Most journaling filesystems will only guard the card catalog (metadata). Some, such as VxFS and ext3, can also be made to journal the books (data), but performance goes down because so much more goes through the log.

      Another feature to look for in journaling filesystems is dynamic inode creation. ext3 does not have this feature - you can only have so many card catalog entries, and when you exceed them, you can't add any more new books. XFS, for example, can create new inodes on the fly as long as you have disk space.

      For Sun people, it is always a surprise to find that Sun's UFS does journaling (you don't have to buy Veritas VxFS), but you have to turn it on with an option in /etc/vfstab.

  • by HogGeek (456673) on Tuesday October 15, 2002 @03:16PM (#4455507)
    the more I really want a Mac. I've run VAXen, and UNIX based systems for about 15 years, and also use to run a small network of Macs, and I learned then to hate them...

    The OS was unforgiving with incompatable hardware, and there just was NO configuration.

    But now, I'm dying to try it again.

    Any one got a spare system sitting around that I could try for a week or two. :-)
  • by toupsie (88295) on Tuesday October 15, 2002 @03:17PM (#4455514) Homepage
    ...to Switch! [apple.com] This was about the last major gripe I had with Mac OS X. We already have an encrypted file system. However, no matter how I have abused my Macs in the past, I have never had filesystem corruption with HFS+. I constantly forget to unmount my iPod and yank it off the firewire cable. Mac OS X grips about the possibility of filesystem corruption but so far, so good. Others mileage may vary and I wouldn't do it during a write.
    • by aburnsio.com (213397) on Tuesday October 15, 2002 @03:27PM (#4455613)
      You get away with it because you aren't banging hard at the filesystem while yanking away at your cables. Try fulling loading your system with data copies back and forth to your iPod and an external hard drive, open your Mac box, and then on full disk load pull all cables (including internal hard drive connection). Try this a few times and you may have more luck. ;-)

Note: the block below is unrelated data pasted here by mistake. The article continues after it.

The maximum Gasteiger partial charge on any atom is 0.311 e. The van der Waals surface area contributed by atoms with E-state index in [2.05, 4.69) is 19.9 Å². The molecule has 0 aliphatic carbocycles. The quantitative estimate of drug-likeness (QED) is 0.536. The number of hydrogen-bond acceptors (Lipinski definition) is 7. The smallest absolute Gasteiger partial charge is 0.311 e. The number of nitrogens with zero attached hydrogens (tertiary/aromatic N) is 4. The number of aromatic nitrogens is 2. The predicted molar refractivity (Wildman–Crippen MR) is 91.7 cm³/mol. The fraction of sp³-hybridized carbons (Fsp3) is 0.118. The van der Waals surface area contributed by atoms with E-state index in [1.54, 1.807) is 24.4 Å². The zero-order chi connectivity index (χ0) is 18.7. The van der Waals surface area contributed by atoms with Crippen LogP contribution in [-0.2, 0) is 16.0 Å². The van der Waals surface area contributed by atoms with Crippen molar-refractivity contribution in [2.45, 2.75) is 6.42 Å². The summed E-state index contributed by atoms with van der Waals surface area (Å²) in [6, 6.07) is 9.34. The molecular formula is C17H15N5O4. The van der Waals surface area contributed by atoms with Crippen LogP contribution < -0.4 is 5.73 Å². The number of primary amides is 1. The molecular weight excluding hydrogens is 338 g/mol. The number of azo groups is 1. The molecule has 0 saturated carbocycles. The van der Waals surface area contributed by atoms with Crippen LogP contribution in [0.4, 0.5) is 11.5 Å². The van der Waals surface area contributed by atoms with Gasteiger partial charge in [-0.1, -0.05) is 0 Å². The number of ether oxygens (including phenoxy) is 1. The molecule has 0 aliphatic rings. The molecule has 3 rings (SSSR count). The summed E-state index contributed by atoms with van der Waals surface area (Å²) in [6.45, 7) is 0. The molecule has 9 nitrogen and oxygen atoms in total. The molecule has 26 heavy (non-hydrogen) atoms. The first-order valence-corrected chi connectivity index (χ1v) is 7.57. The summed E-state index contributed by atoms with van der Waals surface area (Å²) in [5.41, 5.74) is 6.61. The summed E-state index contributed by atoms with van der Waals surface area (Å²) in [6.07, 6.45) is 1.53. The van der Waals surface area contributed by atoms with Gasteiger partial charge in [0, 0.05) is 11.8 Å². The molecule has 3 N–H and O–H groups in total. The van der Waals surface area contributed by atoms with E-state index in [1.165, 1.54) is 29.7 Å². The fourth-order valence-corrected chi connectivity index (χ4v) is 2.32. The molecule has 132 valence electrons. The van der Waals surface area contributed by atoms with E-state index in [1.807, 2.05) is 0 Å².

• by x136 (513282) on Tuesday October 15, 2002 @03:29PM (#4455630) Homepage
      I have never had filesystem corruption with HFS+.
      You haven't been trying hard enough. :)

      Although I will say that I've only had it happen once and it was pretty much my fault (and it wasn't in OS X, either.). More than I can say for FAT16/FAT32.
      • by edremy (36408) on Tuesday October 15, 2002 @03:39PM (#4455726) Journal
        Got a call from one of the help desk people yesterday: he was confused about a Disk First Aid message on a Mac here.

        Yep, you guessed it... B-tree was basically spaghetti: reformat and reinstall time. I've seen it happen a few times before: the most spectacular being a crash during a defrag. Basically, nothing pointed to the right file: all the icons were there, but the info in them was basically noise.

        • by LoudMusic (199347) on Tuesday October 15, 2002 @04:13PM (#4456010)
          Wow dude, that kicks ass! The worst I've seen is the error where the file size is being reported incorrectly. A file showed up as some 37TB or something. Of course the OS had no idea what to do with the file, and the only way to get rid of it is to format/reinstall.

          One of the nice things about Macs (old school at least) is that I could just boot from a CD and copy everything on the HDD (minus the bad file) to the server, format the drive, and copy it all back. Good as new ... errr ... old.

          HFS and HFS+ have serious file corruption issues that most people don't ever see because they don't use their computer for more than web serfing and email. When you get into a business environment and really go at it full speed, the file system chokes. It's slow, resource heavy, and prone to file damage. It's a regular occurance on my 20+ PowerMacs to have to boot from a Norton CD and "Disk Doctor" the file system just to get them to boot from their hard drive.